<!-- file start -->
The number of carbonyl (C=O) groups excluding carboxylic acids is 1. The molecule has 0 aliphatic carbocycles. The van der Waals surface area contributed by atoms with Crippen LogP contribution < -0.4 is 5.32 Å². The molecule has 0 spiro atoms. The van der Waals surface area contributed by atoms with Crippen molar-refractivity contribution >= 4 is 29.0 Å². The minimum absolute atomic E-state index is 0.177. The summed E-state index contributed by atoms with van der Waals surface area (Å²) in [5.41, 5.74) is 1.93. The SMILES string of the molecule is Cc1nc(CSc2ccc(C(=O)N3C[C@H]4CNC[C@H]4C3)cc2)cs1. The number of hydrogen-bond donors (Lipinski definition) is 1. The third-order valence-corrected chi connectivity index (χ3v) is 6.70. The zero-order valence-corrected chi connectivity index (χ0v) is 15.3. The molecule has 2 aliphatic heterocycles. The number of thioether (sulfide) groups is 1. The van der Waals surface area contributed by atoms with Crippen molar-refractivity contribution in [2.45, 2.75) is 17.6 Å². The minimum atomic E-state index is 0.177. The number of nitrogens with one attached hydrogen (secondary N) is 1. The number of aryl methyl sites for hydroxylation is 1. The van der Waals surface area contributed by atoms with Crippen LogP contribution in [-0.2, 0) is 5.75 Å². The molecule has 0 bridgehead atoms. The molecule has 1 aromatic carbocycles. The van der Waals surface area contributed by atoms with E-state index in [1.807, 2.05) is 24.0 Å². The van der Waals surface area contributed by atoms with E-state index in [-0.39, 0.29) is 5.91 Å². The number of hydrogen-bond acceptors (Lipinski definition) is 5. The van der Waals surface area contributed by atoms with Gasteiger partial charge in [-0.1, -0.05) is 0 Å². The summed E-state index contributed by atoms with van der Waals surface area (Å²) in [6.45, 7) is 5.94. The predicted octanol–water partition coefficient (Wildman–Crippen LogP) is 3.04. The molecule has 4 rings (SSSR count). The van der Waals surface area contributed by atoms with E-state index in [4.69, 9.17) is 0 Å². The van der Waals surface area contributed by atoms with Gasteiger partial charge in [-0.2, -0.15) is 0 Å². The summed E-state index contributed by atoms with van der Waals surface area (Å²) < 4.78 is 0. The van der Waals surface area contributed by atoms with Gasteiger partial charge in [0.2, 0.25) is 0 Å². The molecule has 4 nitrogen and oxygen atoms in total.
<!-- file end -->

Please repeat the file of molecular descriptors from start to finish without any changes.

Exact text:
The number of carbonyl (C=O) groups excluding carboxylic acids is 1. The molecule has 0 aliphatic carbocycles. The van der Waals surface area contributed by atoms with Crippen LogP contribution < -0.4 is 5.32 Å². The molecule has 0 spiro atoms. The van der Waals surface area contributed by atoms with Crippen molar-refractivity contribution >= 4 is 29.0 Å². The minimum absolute atomic E-state index is 0.177. The summed E-state index contributed by atoms with van der Waals surface area (Å²) in [5.41, 5.74) is 1.93. The SMILES string of the molecule is Cc1nc(CSc2ccc(C(=O)N3C[C@H]4CNC[C@H]4C3)cc2)cs1. The number of hydrogen-bond donors (Lipinski definition) is 1. The third-order valence-corrected chi connectivity index (χ3v) is 6.70. The zero-order valence-corrected chi connectivity index (χ0v) is 15.3. The molecule has 2 aliphatic heterocycles. The number of thioether (sulfide) groups is 1. The van der Waals surface area contributed by atoms with Crippen molar-refractivity contribution in [2.45, 2.75) is 17.6 Å². The minimum atomic E-state index is 0.177. The number of nitrogens with one attached hydrogen (secondary N) is 1. The number of aryl methyl sites for hydroxylation is 1. The van der Waals surface area contributed by atoms with Crippen LogP contribution in [-0.2, 0) is 5.75 Å². The molecule has 0 bridgehead atoms. The molecule has 1 aromatic carbocycles. The van der Waals surface area contributed by atoms with E-state index in [1.807, 2.05) is 24.0 Å². The van der Waals surface area contributed by atoms with E-state index in [-0.39, 0.29) is 5.91 Å². The number of hydrogen-bond acceptors (Lipinski definition) is 5. The van der Waals surface area contributed by atoms with Gasteiger partial charge in [-0.1, -0.05) is 0 Å². The summed E-state index contributed by atoms with van der Waals surface area (Å²) in [6.45, 7) is 5.94. The predicted octanol–water partition coefficient (Wildman–Crippen LogP) is 3.04. The molecule has 4 rings (SSSR count). The van der Waals surface area contributed by atoms with E-state index in [4.69, 9.17) is 0 Å². The van der Waals surface area contributed by atoms with Gasteiger partial charge in [-0.2, -0.15) is 0 Å². The summed E-state index contributed by atoms with van der Waals surface area (Å²) < 4.78 is 0. The van der Waals surface area contributed by atoms with Gasteiger partial charge in [0.2, 0.25) is 0 Å². The molecule has 4 nitrogen and oxygen atoms in total.